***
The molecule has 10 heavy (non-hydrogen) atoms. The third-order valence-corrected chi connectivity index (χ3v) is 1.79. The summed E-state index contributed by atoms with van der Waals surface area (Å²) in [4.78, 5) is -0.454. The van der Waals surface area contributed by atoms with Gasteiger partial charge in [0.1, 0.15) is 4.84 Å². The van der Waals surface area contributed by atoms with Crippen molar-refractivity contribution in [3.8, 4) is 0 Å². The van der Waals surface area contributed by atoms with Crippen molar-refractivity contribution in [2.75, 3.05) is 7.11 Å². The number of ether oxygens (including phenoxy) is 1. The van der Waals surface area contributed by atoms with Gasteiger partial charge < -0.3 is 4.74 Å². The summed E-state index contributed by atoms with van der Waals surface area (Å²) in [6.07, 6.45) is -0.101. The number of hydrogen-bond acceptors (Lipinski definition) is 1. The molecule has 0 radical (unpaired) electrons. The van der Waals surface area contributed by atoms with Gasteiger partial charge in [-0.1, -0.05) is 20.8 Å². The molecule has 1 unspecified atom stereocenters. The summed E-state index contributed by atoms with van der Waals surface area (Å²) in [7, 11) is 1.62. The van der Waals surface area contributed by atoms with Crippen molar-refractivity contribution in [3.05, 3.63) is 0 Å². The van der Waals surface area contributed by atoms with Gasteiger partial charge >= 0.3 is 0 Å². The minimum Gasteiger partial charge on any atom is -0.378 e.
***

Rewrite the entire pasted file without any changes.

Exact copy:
The molecule has 10 heavy (non-hydrogen) atoms. The third-order valence-corrected chi connectivity index (χ3v) is 1.79. The summed E-state index contributed by atoms with van der Waals surface area (Å²) in [4.78, 5) is -0.454. The van der Waals surface area contributed by atoms with Gasteiger partial charge in [0.1, 0.15) is 4.84 Å². The van der Waals surface area contributed by atoms with Crippen molar-refractivity contribution in [3.8, 4) is 0 Å². The van der Waals surface area contributed by atoms with Crippen molar-refractivity contribution in [2.75, 3.05) is 7.11 Å². The number of ether oxygens (including phenoxy) is 1. The van der Waals surface area contributed by atoms with Gasteiger partial charge < -0.3 is 4.74 Å². The summed E-state index contributed by atoms with van der Waals surface area (Å²) in [6.07, 6.45) is -0.101. The number of hydrogen-bond acceptors (Lipinski definition) is 1. The molecule has 0 radical (unpaired) electrons. The van der Waals surface area contributed by atoms with Gasteiger partial charge in [-0.1, -0.05) is 20.8 Å². The molecule has 1 unspecified atom stereocenters. The summed E-state index contributed by atoms with van der Waals surface area (Å²) in [7, 11) is 1.62. The van der Waals surface area contributed by atoms with Crippen molar-refractivity contribution in [3.05, 3.63) is 0 Å². The van der Waals surface area contributed by atoms with Gasteiger partial charge >= 0.3 is 0 Å². The minimum Gasteiger partial charge on any atom is -0.378 e.